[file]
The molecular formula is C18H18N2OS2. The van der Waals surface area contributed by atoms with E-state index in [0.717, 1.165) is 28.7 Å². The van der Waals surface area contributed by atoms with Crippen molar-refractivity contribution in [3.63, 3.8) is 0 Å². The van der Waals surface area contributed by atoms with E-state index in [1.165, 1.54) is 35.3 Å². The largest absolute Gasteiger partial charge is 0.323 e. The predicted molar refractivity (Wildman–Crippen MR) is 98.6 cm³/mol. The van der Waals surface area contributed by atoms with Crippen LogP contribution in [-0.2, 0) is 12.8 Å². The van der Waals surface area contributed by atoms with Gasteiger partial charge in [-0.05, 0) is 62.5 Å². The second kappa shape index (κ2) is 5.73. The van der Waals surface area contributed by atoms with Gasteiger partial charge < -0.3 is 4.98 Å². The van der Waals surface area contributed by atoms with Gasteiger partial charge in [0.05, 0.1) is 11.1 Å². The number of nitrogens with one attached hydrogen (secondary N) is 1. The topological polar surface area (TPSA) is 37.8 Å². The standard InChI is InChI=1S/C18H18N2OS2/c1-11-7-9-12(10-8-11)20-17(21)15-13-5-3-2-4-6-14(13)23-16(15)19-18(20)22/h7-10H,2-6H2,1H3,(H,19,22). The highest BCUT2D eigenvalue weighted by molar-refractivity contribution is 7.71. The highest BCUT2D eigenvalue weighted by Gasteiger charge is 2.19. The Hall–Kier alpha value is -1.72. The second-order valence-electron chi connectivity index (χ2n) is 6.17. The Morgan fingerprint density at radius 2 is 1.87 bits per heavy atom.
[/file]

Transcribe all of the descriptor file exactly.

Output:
The molecular formula is C18H18N2OS2. The van der Waals surface area contributed by atoms with E-state index in [0.717, 1.165) is 28.7 Å². The van der Waals surface area contributed by atoms with Crippen molar-refractivity contribution in [3.63, 3.8) is 0 Å². The van der Waals surface area contributed by atoms with E-state index in [1.165, 1.54) is 35.3 Å². The largest absolute Gasteiger partial charge is 0.323 e. The predicted molar refractivity (Wildman–Crippen MR) is 98.6 cm³/mol. The van der Waals surface area contributed by atoms with Crippen LogP contribution in [-0.2, 0) is 12.8 Å². The van der Waals surface area contributed by atoms with Gasteiger partial charge in [-0.05, 0) is 62.5 Å². The second kappa shape index (κ2) is 5.73. The van der Waals surface area contributed by atoms with Gasteiger partial charge < -0.3 is 4.98 Å². The van der Waals surface area contributed by atoms with Gasteiger partial charge in [0.05, 0.1) is 11.1 Å². The number of nitrogens with one attached hydrogen (secondary N) is 1. The topological polar surface area (TPSA) is 37.8 Å². The standard InChI is InChI=1S/C18H18N2OS2/c1-11-7-9-12(10-8-11)20-17(21)15-13-5-3-2-4-6-14(13)23-16(15)19-18(20)22/h7-10H,2-6H2,1H3,(H,19,22). The highest BCUT2D eigenvalue weighted by molar-refractivity contribution is 7.71. The highest BCUT2D eigenvalue weighted by Gasteiger charge is 2.19. The Hall–Kier alpha value is -1.72. The second-order valence-electron chi connectivity index (χ2n) is 6.17. The Morgan fingerprint density at radius 2 is 1.87 bits per heavy atom.